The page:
The activity, which totalled between £15bn and £20bn of purchases per year, on average, for FTSE 350 companies between 2007 and 2017, was once described as “the epitome of short‐termism fuelled by corporate greed”.
Such was the rising tide of apprehension, the Conservative 2017 manifesto pledged to investigate these repurchases to ensure “these cannot be used artificially to hit performance targets and inflate executive pay”.
Well, now, that commissioned study’s results are in. And claims of critics — that share buybacks come at the cost of productive company investment and are used to manipulate earnings‐per‐share ratios to enrich executives — look even more misplaced.
Such worries, pushed by politicians and anti‐capitalist commentators, were always economically suspect. As I’ve written here before, it is trivially true that decisions to return cash to shareholders through buybacks means firms have actively decided to pass up on more investment, believing repurchasing is preferable for the company’s prospects.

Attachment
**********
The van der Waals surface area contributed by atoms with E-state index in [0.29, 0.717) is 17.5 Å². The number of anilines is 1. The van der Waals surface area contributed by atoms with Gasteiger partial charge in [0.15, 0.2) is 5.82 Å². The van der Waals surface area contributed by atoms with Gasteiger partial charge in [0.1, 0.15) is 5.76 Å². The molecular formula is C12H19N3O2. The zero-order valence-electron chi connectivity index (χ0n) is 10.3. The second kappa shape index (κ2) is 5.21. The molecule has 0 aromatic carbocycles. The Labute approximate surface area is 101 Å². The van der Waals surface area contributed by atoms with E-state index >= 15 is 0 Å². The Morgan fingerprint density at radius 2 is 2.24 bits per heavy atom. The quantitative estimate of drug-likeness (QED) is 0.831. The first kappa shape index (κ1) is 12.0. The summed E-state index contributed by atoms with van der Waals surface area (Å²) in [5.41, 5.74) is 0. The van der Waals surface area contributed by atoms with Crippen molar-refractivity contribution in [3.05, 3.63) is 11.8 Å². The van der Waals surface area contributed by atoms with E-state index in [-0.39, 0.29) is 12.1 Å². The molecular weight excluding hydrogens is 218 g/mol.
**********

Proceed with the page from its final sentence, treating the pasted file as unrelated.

But that money doesn’t disappear. At a whole‐economy level it becomes a new source of funds for other ventures. There is no reason at all to believe share repurchases lower investment levels in aggregate.
What’s more, even within a company, share buybacks may simply represent an acknowledgement that a firm has exhausted its own profitable investment opportunities.
Investing for the sake of it is obviously unwise, and ultimately hurts any firm’s profitability. In the short term, share repurchases could indeed inflate earnings per share by reducing the number of shares outstanding, and critics worry about how this interacts with bonus payment incentives.
But in the longer term, the path of the share price is affected by how profits are used. If good investments are being passed up, then that worsens profitability. Indeed, the share price may rise following share buybacks because executives are seen to be forgoing empire building or lavishly wasteful activity.